This is incorrect to the best of my understanding. The job was not given because of his shareholding, but it was despite the shareholding — it’s a statement and a fact.

The Trusts and Mr. Tata have been accused of interfering with business activities of Tata Sons. What are your comments on this?

It’s completely incorrect that we are managing Tata Sons. We are a philanthropic organisation and have no interest, not even remotely, in managing Tata Sons. Mr. Tata, post his retirement, had moved on to a different life altogether. As mentioned earlier, he was very active in the trusts; (he) has been very active in encouraging young entrepreneurs in the digital and e-commerce area with about 50-odd investments and had recently with Mr. Nandan Nilekani and Dr. Vijay Kelkar co-founded a financial inclusion vehicle. So, he has moved on to a different stage and age in life.If he wanted to control he wouldn’t have even retired. After all, he was the one who framed the retirement rules.

One of the allegations from your side is that dividends under Mr. Mistry’s tenure have fallen for Tata Trusts; this had been cited a possible reason for his ouster but data shows otherwise.

You have to look at the Tata Sons profitability sheet in the past 3-5 years. If one were to exclude the dividends from TCS and extraordinary income, Tata Sons has made an operating loss in the past three years. The Trusts are and have been concerned about Tata Sons. The dependence on TCS has increased and Tata Sons has given a detailed appeal to the shareholders elucidating these points and many more.

What has been the thrust of Tata Trusts after Mr. Ratan Tata retired from Tata Sons and devoted all his time to the Trusts?

One of the shifts that happened closer to Mr. Tata’s retirement was that he himself started applying his mind on what he would need to do to address a fundamental challenge. And, towards the last year of his chairmanship, he actively worked on the subject of combating malnutrition. I was part of his office assisting him in this endeavour. Subsequent to his retirement, this subject received a far greater focus — for we realised combating malnutrition is a far bigger problem than the young children alone — it involved the mother, the adolescent, behavioural changes, water and sanitation and the program became far more comprehensive that what we initially set out to achieve.

On what areas are the Trusts focusing?

The Trusts have begun to move away from a traditional donor role to taking on specific projects of national importance. In the area of nutrition for e.g., we were aware of a particular protocol thorough a compound called Encapsulated Ferrous Fumarate. This technology was developed at University of Toronto. No standards existed for fortifying salt with iron using this standard. We worked with the University for technology transfer. We enabled that particular transfer, where the university said, if it’s for a public programme, we will transfer that technology for free.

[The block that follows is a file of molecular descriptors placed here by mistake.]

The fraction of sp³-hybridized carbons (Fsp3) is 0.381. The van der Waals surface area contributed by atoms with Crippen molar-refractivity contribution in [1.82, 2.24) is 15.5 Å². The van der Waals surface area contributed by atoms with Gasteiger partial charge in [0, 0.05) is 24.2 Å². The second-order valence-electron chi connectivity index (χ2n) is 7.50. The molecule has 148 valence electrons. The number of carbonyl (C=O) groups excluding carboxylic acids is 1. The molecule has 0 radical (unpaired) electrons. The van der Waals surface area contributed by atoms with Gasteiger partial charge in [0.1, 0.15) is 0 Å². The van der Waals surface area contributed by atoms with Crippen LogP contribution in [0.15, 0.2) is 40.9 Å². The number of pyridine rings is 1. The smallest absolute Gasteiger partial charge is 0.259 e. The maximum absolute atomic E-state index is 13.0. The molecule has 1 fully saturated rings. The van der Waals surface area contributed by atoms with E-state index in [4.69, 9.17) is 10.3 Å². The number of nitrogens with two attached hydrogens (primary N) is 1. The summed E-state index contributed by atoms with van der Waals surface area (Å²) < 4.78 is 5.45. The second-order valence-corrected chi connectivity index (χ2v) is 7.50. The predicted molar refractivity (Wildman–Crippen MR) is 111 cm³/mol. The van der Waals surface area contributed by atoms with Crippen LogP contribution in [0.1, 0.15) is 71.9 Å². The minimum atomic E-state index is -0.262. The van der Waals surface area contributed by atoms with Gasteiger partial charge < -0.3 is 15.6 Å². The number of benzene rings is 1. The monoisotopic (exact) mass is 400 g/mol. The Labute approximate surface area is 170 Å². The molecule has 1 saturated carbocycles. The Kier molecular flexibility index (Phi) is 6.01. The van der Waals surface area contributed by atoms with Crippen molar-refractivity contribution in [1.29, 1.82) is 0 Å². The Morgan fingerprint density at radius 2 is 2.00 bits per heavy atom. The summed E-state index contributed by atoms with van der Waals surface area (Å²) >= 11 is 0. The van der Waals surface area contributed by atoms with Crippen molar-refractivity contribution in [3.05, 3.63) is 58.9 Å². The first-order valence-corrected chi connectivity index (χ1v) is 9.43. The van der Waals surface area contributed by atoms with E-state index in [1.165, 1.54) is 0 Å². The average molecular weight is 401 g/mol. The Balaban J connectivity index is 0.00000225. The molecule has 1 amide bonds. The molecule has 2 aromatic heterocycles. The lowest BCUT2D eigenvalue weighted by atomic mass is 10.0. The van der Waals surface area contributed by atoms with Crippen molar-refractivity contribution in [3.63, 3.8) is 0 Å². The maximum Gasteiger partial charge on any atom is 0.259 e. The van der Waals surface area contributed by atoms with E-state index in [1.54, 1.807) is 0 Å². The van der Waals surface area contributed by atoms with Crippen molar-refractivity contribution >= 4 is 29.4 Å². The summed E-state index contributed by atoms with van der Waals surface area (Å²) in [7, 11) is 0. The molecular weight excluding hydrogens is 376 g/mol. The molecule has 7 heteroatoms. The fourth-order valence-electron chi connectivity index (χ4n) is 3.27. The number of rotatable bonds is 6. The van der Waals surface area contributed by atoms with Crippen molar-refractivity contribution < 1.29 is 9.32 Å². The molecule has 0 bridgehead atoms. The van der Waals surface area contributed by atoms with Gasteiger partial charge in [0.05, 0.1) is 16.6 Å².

How do the Trusts plan to commercialise the salt fortification?

We worked with the Ministry of Women and Child Development, Health and the Food Safety Standards Authority of India (FSSAI) to formally adopt and notify standards for fortification. These were announced on November 16, 2016 in the presence of Hon’ble Minister Ram Vilas Paswan. Several states are formally launching Double Fortified Salt using such protocols.

Fortification has been a practice globally. For example, many years ago, China found a way to embed micro-nutrients in soya sauce because soya sauce is a staple food in China. India has always been privy to this sort of fortification, earlier. In the 80s, iodised salt came into being that way. Then it became a standard, over the years. Now, we hope that in the coming years, Double Fortified Salt (DFS) or fortified milk will be a mandatory standard. It is available in the market but the key difference is that today, Tata Salt sells DFS at a price of about Rs.28, beyond the reach of many people. What we are attempting to do from the Trusts is, we are agnostic to any company or any state. The price points in public programmes will be around Rs.10 or less.

It is on initiatives like this that Mr. Tata has been personally involved. Conceiving it, providing strategic direction and also, reviewing it, very periodically – some times more than a programme manager.

Are you doing any work on the digital front?

We are undertaking several interventions in the Digital front. One key initiative is our partnership with Google called Internet Sathi – helping women go online. We are today in about 9,000 villages in ‘Internet Saathi’. The target is to go to 18,000 villages by March 2017. Our joint target with Google, which should take between 18-24 months is reaching at least 100,000 villages. The starting point is helping people to get online and look at what digital can do to these respective areas, raising their awareness to various sources of livelihood and providing them access and awareness about government schemes and programmes. The second version of what we are attempting is, giving extremely curated content like say, financial literacy, and financial inclusion that is a big push for the government as well. We are in discussions with NITI Aayog and several State governments.